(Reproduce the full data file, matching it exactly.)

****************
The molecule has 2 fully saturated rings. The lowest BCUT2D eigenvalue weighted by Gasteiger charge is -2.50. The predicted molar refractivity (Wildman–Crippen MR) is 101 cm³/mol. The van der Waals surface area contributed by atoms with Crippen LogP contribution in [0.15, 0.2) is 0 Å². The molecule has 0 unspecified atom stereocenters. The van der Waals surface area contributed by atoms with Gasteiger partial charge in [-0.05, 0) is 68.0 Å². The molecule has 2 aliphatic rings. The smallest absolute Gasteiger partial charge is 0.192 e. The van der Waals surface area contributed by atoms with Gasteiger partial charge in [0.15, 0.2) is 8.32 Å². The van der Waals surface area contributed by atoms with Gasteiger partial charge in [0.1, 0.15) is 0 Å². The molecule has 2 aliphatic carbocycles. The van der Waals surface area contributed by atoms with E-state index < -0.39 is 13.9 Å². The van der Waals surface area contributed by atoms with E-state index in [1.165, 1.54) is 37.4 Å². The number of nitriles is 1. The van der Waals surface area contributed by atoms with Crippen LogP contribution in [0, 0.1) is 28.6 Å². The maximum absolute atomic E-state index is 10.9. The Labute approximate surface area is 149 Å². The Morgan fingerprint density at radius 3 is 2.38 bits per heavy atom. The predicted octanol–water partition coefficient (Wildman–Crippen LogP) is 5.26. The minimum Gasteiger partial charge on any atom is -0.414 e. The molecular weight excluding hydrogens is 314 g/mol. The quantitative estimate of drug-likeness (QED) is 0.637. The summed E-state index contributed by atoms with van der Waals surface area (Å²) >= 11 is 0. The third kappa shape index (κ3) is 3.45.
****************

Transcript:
The molecule has 2 fully saturated rings. The lowest BCUT2D eigenvalue weighted by Gasteiger charge is -2.50. The predicted molar refractivity (Wildman–Crippen MR) is 101 cm³/mol. The van der Waals surface area contributed by atoms with Crippen LogP contribution in [0.15, 0.2) is 0 Å². The molecule has 0 unspecified atom stereocenters. The van der Waals surface area contributed by atoms with Gasteiger partial charge in [-0.05, 0) is 68.0 Å². The molecule has 2 aliphatic rings. The smallest absolute Gasteiger partial charge is 0.192 e. The van der Waals surface area contributed by atoms with Gasteiger partial charge in [0.15, 0.2) is 8.32 Å². The van der Waals surface area contributed by atoms with Gasteiger partial charge in [0.1, 0.15) is 0 Å². The molecule has 2 aliphatic carbocycles. The van der Waals surface area contributed by atoms with E-state index < -0.39 is 13.9 Å². The van der Waals surface area contributed by atoms with E-state index in [1.165, 1.54) is 37.4 Å². The number of nitriles is 1. The van der Waals surface area contributed by atoms with Crippen LogP contribution in [0, 0.1) is 28.6 Å². The maximum absolute atomic E-state index is 10.9. The Labute approximate surface area is 149 Å². The Morgan fingerprint density at radius 3 is 2.38 bits per heavy atom. The predicted octanol–water partition coefficient (Wildman–Crippen LogP) is 5.26. The minimum Gasteiger partial charge on any atom is -0.414 e. The molecular weight excluding hydrogens is 314 g/mol. The quantitative estimate of drug-likeness (QED) is 0.637. The summed E-state index contributed by atoms with van der Waals surface area (Å²) >= 11 is 0. The third kappa shape index (κ3) is 3.45.